Slander Lawsuits: Complicated and Costly

Proving and prosecuting slander can be a risky business decision

by Sue Kern-Fleischer

legal-0115Someone is defaming you or your firm … what action should you take? Before even considering legal action, it’s important to understand what defamation is. “Defamation is making a false statement about someone that causes damage to his or her reputation,” says Daniel Barr, a partner in the Phoenix office of Perkins Coie, LLP. “Libel is written defamation and slander is spoken, but because there is little difference in the law between the two, libel and slander have come to mean the same thing.”

Barr says his firm handles fewer defamation cases than years ago. “This is in part because the online world gives people a less expensive way to respond far more effectively,” he explains. “Thirty years ago, a business owner would demand a retraction or a clarification if he or she believed a newspaper story was libelous and would have to wait days for a response. In today’s world, however, an unfavorable or libelous story can be responded to or corrected instantaneously online, often in the same news cycle. In many ways, the technology has stripped away the need to file a libel suit.”

To prove defamation, there first needs to be a written or spoken statement that can be proven true or false. “It has to be a statement of fact concerning the plaintiff and then communicated to a third party. It also has to injure the person’s reputation,” Barr says, adding that under Arizona law, a “true” statement doesn’t have to be absolutely true, but it has to be substantially true. A statement is substantially true when minor inaccuracies do not cause any further harm than the absolute truth. For instance, Barr says, imprecisely describing a violation of securities laws as “fraud” or stating that someone was “suspended” when he was placed on administrative leave have been held by courts to be substantially true statements and therefore not libelous. Libel becomes even more difficult to prove when it involves a public figure or public official. “Even when this involves a limited purpose public figure, such as a high-profile businessperson, actual malice needs to be proven. You need to prove by clear and convincing evidence that the person making the statement knew it was false when it was published,” he says.

If the libel or slander is directed at a business as opposed to a person, it could be described as “business slander” or “business libel,” but the law does not recognize a separate tort for that. “It is very easy for a business to think that it has been defamed. It is much harder to prove,” says Roger Hall, an attorney with Scottsdale-based Buchalter Nemer. “Opinions are generally not subject to defamation actions, so the focus of a lawsuit would have to be on proving that specific facts were false. It is also difficult to prove damages. How would a business ‘prove’ that a particular statement by a particular individual harmed its reputation? Even if sales or traffic drop, it might be hard to prove the precise cause of that,” he says.

It’s a different situation for defamatory statements about a business’s executives. “The executives might have tort claims against someone making defamatory statements separate and apart from the claims the business itself has. And it’s easier, but by no means easy, for an individual to prevail in a defamation case than it is for a business,” Hall says.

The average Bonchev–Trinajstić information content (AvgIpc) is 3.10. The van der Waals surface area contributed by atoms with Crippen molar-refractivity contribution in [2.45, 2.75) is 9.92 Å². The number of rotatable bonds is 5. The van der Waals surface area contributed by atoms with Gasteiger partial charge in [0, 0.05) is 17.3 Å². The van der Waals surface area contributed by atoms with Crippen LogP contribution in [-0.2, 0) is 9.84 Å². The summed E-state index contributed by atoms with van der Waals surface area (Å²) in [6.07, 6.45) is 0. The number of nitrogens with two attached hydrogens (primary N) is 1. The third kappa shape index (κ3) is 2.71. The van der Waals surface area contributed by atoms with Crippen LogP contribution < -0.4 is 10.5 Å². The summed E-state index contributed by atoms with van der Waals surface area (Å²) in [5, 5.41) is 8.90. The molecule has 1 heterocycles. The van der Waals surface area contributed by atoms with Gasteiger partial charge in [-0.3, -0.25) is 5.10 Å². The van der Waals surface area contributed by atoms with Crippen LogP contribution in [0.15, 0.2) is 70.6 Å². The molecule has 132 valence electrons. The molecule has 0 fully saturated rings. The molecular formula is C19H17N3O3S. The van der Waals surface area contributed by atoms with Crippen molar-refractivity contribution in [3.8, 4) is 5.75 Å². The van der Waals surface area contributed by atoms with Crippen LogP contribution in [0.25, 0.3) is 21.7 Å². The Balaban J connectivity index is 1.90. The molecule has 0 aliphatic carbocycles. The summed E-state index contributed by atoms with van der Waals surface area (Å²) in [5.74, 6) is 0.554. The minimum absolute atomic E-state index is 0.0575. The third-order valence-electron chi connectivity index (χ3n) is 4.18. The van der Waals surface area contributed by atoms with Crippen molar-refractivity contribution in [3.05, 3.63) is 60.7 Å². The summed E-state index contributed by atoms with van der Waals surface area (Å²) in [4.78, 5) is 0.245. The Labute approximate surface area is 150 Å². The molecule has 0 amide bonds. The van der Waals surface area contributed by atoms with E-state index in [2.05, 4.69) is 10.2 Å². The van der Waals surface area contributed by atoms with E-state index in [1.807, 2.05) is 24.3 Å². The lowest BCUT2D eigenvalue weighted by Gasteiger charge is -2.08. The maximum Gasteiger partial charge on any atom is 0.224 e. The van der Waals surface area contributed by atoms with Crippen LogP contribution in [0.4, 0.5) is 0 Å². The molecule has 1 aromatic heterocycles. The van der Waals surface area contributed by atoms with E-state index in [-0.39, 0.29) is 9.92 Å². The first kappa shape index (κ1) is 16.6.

In Arizona, there is a one-year statute of limitations, after the act occurs, to file a defamation lawsuit. As with any litigation, Hall says businesses should carefully consider the pros and cons before getting involved in a defamation lawsuit. “Defamation cases can be very fact-intensive, thus requiring multiple depositions, which are time-consuming to prepare for and take or defend. They may require electronic discovery of information on computers and in emails, which can mean hiring special firms that have expertise in doing that. Expert witnesses might also be needed, which also costs a lot of money,” he says, adding that a case going to trial could cost anywhere from $40,000 or higher just in attorneys’ fees and related litigation costs and expenses. “An appeal would drive those fees even higher, perhaps adding another $20,000 or more to the total,” he says.

As for how litigation affects the goodwill reputation of a firm, Hall says it depends on many factors, including the size of the business, it’s prior reputation, if it is a niche business, whether it is already high-profile or not, and the number of people the defamatory statements reached, including if the statement or story went viral. “It is important to act quickly,” he says. “If it is a relatively straightforward case, it might be possible to settle or resolve it with a cease and desist letter.”

Dan Barr, a partner in Perkins Coie’s Litigation practice, has nearly 30 years of experience in the area of civil litigation involving constitutional, employment, media and political law issues. He represents several news media organizations, including the First Amendment Coalition of Arizona. Books he has authored include Arizona Reporter’s Handbook on Media Law, and Survey of Arizona Libel Law.

Roger Hall is an attorney with the Scottsdale office of Buchalter Nemer, and is co-chair of the firm’s Litigation Practice Group. He has a multi-faceted practice, with experience in commercial litigation and appeals; lender litigation and appeals; education law; employment and wage & hour law; bankruptcy (creditors’ side); and First Amendment cases.

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